Utah’s Efforts and Successes at Preventing ESA Listings

Utah’s Efforts and Successes at Preventing ESA Listings
Sage Grouse

ISSUE

Congress passed the Endangered Species Act (ESA) in 1973 to protect animals and plants that are threatened or endangered of becoming extinct and to protect the habitat in which they live.  On one hand, the Act is revered because it is supposed to prevent species extinction. On the other, it draws fire because it is misleading, impractical, affects economic development and a host of other things. 

The Act authorizes the United States Secretary of the Interior to allocate funds to states for assisting in the recovery of threatened and endangered species. The law also created the Cooperative Endangered Species Conservation Fund to award grants to states for voluntary projects on non-federal lands. The Act mandates that states adopt their own endangered and threatened species management programs subject to approval by the federal government. The Act requires states to do the following:

  1. Conserve the species of fish or wildlife determined by the state or federal government to be endangered or threatened
  2. Create conservation programs for all species of fish or wildlife identified by the federal government as endangered or threatened and provide detailed plans for these programs to the U.S. Department of Commerce
  3. Be authorized by the U.S. Fish and Wildlife Service to conduct investigations to determine the status and requirements for survival of resident species of fish and wildlife
  4. Be authorized before establishing programs to acquire land or aquatic habitats for conserving endangered or threatened species

 

UTAH’S PLAN

Utah’s Department of Natural Resources has been a state leader in working closely with many external partners to proactively conserve Utah’s wildlife. One of the primary goals of these partnerships is to prevent the need for species listing under the ESA. Species listed as threatened or endangered under the ESA often have extremely low population numbers, and their recovery can be difficult.  A listing also increases the regulatory burdens that affect state and local communities.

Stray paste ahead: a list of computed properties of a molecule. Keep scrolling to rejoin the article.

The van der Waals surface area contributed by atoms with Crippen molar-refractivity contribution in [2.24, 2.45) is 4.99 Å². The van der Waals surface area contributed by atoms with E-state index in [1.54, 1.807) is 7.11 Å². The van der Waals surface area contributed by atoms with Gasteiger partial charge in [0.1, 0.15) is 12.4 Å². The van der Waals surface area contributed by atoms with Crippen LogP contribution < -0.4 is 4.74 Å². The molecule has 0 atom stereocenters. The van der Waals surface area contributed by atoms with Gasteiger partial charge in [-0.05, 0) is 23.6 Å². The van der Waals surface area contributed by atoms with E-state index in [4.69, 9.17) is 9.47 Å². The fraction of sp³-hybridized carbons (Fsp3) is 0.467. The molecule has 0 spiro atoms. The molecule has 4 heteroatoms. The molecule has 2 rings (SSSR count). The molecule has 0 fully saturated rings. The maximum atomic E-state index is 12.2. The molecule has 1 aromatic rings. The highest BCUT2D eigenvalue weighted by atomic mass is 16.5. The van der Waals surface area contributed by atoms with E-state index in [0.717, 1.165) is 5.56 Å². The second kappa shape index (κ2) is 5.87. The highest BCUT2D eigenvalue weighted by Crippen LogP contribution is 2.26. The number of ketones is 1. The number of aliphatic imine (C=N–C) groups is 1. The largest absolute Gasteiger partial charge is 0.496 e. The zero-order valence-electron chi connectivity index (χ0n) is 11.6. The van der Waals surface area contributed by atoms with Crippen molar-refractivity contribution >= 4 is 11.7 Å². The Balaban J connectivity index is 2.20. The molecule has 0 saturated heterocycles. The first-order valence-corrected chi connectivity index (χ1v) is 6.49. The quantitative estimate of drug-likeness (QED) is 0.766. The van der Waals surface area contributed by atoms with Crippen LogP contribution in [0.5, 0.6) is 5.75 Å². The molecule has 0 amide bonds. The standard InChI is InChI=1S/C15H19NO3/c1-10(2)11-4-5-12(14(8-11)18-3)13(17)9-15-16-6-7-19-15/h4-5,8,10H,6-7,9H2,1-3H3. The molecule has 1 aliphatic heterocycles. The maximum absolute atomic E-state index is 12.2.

As of July 2016, Utah had 42 species—21 endangered species and 21 threatened species—listed under the federal Endangered Species Act (ESA). Of these, 17 were animal species and 25 were plant species.  Over the years, the vast majority have received “Not Warranted” decisions because of the Utah’s effective partnerships and ongoing conservation efforts – see Chart 1. 

Delisting is the removal of species from the federal lists of endangered and threatened wildlife and plants. Down-listing is the reclassification of a species from Endangered to Threatened.  Delisting and down-listing actions result from successful recovery efforts. To delist a species, the United States Fish and Wildlife Service must determine that the species is not threatened based on a number of factors, such as population size, recruitment, stability of habitat quality and quantity, and control or elimination of the threats. 

Utah farmers and ranchers are concerned that threatened and endangered species protection is interfering with their ability to manage farm lands, eroding land owners’ private property rights and diverting unprecedented amounts of private resources that are needed for other purposes. 

While Utah’s partners have achieved remarkable results in the last few decades, we cannot afford to become complacent.  The scope of work required to proactively conserve Utah wildlife and habitat, avoid additional ESA listings and recover species already listed is far beyond the capacity of any single organization.  It requires continued collaborative, creative solution-based partnerships. 



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